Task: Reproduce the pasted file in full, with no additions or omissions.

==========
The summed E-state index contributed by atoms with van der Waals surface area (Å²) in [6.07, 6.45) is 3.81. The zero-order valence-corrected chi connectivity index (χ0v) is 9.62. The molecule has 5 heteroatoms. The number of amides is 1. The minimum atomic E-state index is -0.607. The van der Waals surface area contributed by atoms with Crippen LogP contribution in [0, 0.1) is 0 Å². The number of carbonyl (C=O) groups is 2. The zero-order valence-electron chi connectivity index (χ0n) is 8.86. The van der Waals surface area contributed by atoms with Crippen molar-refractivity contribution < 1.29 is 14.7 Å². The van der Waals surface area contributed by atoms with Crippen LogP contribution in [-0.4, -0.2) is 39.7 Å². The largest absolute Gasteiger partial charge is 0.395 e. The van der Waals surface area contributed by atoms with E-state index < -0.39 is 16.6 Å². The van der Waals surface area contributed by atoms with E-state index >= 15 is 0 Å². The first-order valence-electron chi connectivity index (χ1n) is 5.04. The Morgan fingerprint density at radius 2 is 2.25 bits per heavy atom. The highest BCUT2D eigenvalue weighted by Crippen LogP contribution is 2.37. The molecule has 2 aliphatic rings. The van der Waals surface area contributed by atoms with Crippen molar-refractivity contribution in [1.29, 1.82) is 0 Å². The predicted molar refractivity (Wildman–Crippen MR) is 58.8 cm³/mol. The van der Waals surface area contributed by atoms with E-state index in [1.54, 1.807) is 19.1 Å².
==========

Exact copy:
The summed E-state index contributed by atoms with van der Waals surface area (Å²) in [6.07, 6.45) is 3.81. The zero-order valence-corrected chi connectivity index (χ0v) is 9.62. The molecule has 5 heteroatoms. The number of amides is 1. The minimum atomic E-state index is -0.607. The van der Waals surface area contributed by atoms with Crippen LogP contribution in [0, 0.1) is 0 Å². The number of carbonyl (C=O) groups is 2. The zero-order valence-electron chi connectivity index (χ0n) is 8.86. The van der Waals surface area contributed by atoms with Crippen molar-refractivity contribution < 1.29 is 14.7 Å². The van der Waals surface area contributed by atoms with Crippen LogP contribution in [-0.4, -0.2) is 39.7 Å². The largest absolute Gasteiger partial charge is 0.395 e. The van der Waals surface area contributed by atoms with E-state index < -0.39 is 16.6 Å². The van der Waals surface area contributed by atoms with E-state index >= 15 is 0 Å². The first-order valence-electron chi connectivity index (χ1n) is 5.04. The Morgan fingerprint density at radius 2 is 2.25 bits per heavy atom. The highest BCUT2D eigenvalue weighted by Crippen LogP contribution is 2.37. The molecule has 2 aliphatic rings. The van der Waals surface area contributed by atoms with Crippen molar-refractivity contribution in [1.29, 1.82) is 0 Å². The predicted molar refractivity (Wildman–Crippen MR) is 58.8 cm³/mol. The van der Waals surface area contributed by atoms with E-state index in [1.54, 1.807) is 19.1 Å².